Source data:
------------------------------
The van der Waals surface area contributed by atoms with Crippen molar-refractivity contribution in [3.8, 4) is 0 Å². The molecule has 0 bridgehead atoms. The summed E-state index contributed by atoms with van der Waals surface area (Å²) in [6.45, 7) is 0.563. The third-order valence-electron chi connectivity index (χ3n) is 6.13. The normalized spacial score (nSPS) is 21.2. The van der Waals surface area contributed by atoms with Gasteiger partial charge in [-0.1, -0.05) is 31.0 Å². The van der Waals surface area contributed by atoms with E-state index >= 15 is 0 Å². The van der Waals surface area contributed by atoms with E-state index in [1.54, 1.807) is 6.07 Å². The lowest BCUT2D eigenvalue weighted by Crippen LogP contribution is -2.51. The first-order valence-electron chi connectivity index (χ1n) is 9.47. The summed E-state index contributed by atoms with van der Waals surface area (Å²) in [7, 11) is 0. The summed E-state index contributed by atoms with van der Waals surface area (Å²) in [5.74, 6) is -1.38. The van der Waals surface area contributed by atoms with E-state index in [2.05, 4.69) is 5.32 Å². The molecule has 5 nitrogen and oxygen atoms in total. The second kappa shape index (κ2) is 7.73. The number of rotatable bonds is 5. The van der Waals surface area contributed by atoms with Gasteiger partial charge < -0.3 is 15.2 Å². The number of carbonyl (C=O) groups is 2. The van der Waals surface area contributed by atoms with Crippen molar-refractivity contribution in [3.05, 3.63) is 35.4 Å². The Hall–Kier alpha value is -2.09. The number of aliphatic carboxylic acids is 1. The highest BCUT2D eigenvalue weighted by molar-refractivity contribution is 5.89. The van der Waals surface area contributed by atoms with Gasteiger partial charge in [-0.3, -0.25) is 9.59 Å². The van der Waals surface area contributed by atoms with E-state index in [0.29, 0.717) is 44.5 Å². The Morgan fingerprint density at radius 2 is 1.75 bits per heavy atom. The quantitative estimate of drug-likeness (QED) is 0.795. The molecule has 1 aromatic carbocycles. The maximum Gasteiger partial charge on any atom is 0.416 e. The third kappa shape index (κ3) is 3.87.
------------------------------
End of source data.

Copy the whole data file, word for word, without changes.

The van der Waals surface area contributed by atoms with Crippen molar-refractivity contribution in [3.8, 4) is 0 Å². The molecule has 0 bridgehead atoms. The summed E-state index contributed by atoms with van der Waals surface area (Å²) in [6.45, 7) is 0.563. The third-order valence-electron chi connectivity index (χ3n) is 6.13. The normalized spacial score (nSPS) is 21.2. The van der Waals surface area contributed by atoms with Gasteiger partial charge in [-0.1, -0.05) is 31.0 Å². The van der Waals surface area contributed by atoms with E-state index >= 15 is 0 Å². The van der Waals surface area contributed by atoms with E-state index in [1.54, 1.807) is 6.07 Å². The lowest BCUT2D eigenvalue weighted by Crippen LogP contribution is -2.51. The first-order valence-electron chi connectivity index (χ1n) is 9.47. The summed E-state index contributed by atoms with van der Waals surface area (Å²) in [7, 11) is 0. The summed E-state index contributed by atoms with van der Waals surface area (Å²) in [5.74, 6) is -1.38. The van der Waals surface area contributed by atoms with E-state index in [2.05, 4.69) is 5.32 Å². The molecule has 5 nitrogen and oxygen atoms in total. The second kappa shape index (κ2) is 7.73. The number of rotatable bonds is 5. The van der Waals surface area contributed by atoms with Gasteiger partial charge < -0.3 is 15.2 Å². The number of carbonyl (C=O) groups is 2. The van der Waals surface area contributed by atoms with Crippen molar-refractivity contribution in [3.05, 3.63) is 35.4 Å². The Hall–Kier alpha value is -2.09. The number of aliphatic carboxylic acids is 1. The highest BCUT2D eigenvalue weighted by molar-refractivity contribution is 5.89. The van der Waals surface area contributed by atoms with Gasteiger partial charge in [-0.3, -0.25) is 9.59 Å². The van der Waals surface area contributed by atoms with E-state index in [0.29, 0.717) is 44.5 Å². The Morgan fingerprint density at radius 2 is 1.75 bits per heavy atom. The quantitative estimate of drug-likeness (QED) is 0.795. The molecule has 1 aromatic carbocycles. The maximum Gasteiger partial charge on any atom is 0.416 e. The third kappa shape index (κ3) is 3.87.